One portion of the letter sticks out in particular, and it's a clear jab at the way Google does business. Cook writes that many internet services are free but use your personal data to market products to you.
"You are the product," Cook writes.
That's how Google operates. Its algorithms scan your email, web searches, etc. to show you relevant ads. Facebook has a similar model.
Here's the key part of the letter:
A few years ago, users of Internet services began to realize that when an online service is free, you're not the customer. You're the product. But at Apple, we believe a great customer experience shouldn't come at the expense of your privacy.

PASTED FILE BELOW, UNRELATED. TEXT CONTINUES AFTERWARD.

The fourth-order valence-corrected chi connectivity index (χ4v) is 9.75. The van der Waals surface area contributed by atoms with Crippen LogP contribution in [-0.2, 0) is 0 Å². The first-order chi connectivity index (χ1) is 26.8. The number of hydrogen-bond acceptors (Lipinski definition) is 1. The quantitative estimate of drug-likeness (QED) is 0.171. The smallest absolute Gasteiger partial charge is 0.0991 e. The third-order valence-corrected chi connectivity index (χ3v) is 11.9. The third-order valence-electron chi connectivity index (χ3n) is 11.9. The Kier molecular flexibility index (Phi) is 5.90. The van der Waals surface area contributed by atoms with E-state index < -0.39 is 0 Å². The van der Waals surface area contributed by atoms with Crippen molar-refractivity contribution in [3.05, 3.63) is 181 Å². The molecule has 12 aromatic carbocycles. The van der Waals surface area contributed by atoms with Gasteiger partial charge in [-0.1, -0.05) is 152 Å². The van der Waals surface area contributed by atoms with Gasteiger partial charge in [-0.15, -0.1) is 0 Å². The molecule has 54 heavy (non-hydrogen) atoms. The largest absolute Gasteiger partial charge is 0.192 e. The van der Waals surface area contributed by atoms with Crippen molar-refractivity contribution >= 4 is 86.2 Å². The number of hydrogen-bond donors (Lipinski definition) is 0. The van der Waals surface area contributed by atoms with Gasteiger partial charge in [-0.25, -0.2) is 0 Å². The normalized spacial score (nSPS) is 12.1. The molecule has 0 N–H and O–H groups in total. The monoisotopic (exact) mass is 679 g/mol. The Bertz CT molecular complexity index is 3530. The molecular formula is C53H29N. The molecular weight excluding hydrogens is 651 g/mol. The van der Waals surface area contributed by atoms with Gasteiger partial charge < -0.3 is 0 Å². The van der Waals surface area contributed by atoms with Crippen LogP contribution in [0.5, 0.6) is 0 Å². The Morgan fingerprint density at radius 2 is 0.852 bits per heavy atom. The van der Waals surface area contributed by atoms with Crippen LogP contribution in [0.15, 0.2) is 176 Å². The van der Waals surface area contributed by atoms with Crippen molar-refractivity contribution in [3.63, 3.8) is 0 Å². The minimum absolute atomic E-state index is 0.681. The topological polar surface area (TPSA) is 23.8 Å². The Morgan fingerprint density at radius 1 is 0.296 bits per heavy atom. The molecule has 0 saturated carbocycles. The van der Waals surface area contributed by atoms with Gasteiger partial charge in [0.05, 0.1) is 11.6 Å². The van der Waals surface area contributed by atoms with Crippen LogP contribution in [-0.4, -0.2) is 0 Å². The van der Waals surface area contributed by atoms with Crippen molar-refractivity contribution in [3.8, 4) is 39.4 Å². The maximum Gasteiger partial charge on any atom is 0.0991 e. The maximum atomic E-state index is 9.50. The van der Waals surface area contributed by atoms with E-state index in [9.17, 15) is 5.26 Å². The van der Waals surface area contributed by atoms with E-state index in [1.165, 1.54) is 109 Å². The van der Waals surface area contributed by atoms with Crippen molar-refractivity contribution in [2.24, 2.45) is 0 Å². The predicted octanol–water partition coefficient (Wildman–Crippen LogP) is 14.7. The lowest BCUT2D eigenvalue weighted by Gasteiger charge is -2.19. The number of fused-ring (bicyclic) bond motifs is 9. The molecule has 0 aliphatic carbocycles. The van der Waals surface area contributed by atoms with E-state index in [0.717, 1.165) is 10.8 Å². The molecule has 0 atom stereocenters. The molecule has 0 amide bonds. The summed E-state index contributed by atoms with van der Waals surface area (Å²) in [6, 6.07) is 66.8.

Our business model is very straightforward: We sell great products. We don't build a profile based on your email content or web browsing habits to sell to advertisers. We don't "monetize" the information you store on your iPhone or in iCloud. And we don't read your email or your messages to get information to market to you. Our software and services are designed to make our devices better. Plain and simple.
Apple's stance is to do the opposite and never look at your data.
Still, there are always tradeoffs. Google and Facebook make great products that you get to use for free. You might not pay money to use Google and Facebook, but you do give up a little bit of yourself to make your digital life easier.